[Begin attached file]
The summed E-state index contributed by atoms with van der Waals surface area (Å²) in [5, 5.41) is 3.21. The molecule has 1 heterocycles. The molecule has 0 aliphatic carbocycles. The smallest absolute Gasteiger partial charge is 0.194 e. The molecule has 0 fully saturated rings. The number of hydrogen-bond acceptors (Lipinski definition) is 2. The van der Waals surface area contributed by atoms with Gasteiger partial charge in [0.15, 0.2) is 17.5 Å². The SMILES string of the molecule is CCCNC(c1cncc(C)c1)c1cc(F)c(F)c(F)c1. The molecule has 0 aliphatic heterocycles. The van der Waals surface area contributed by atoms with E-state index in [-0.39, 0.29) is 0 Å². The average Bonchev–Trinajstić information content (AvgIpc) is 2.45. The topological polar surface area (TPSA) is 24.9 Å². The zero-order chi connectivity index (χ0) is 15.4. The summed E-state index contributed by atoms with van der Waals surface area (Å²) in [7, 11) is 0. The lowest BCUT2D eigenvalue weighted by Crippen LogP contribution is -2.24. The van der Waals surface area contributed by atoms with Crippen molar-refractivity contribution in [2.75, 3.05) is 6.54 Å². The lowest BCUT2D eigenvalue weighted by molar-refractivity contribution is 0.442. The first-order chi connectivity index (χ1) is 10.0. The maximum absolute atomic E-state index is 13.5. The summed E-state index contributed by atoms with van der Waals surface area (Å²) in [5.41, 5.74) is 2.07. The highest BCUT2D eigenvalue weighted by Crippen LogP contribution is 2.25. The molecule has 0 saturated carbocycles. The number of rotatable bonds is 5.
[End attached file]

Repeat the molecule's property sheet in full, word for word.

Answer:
The summed E-state index contributed by atoms with van der Waals surface area (Å²) in [5, 5.41) is 3.21. The molecule has 1 heterocycles. The molecule has 0 aliphatic carbocycles. The smallest absolute Gasteiger partial charge is 0.194 e. The molecule has 0 fully saturated rings. The number of hydrogen-bond acceptors (Lipinski definition) is 2. The van der Waals surface area contributed by atoms with Gasteiger partial charge in [0.15, 0.2) is 17.5 Å². The SMILES string of the molecule is CCCNC(c1cncc(C)c1)c1cc(F)c(F)c(F)c1. The molecule has 0 aliphatic heterocycles. The van der Waals surface area contributed by atoms with E-state index in [-0.39, 0.29) is 0 Å². The average Bonchev–Trinajstić information content (AvgIpc) is 2.45. The topological polar surface area (TPSA) is 24.9 Å². The zero-order chi connectivity index (χ0) is 15.4. The summed E-state index contributed by atoms with van der Waals surface area (Å²) in [7, 11) is 0. The lowest BCUT2D eigenvalue weighted by Crippen LogP contribution is -2.24. The van der Waals surface area contributed by atoms with Crippen molar-refractivity contribution in [2.75, 3.05) is 6.54 Å². The lowest BCUT2D eigenvalue weighted by molar-refractivity contribution is 0.442. The first-order chi connectivity index (χ1) is 10.0. The maximum absolute atomic E-state index is 13.5. The summed E-state index contributed by atoms with van der Waals surface area (Å²) in [5.41, 5.74) is 2.07. The highest BCUT2D eigenvalue weighted by Crippen LogP contribution is 2.25. The molecule has 0 saturated carbocycles. The number of rotatable bonds is 5.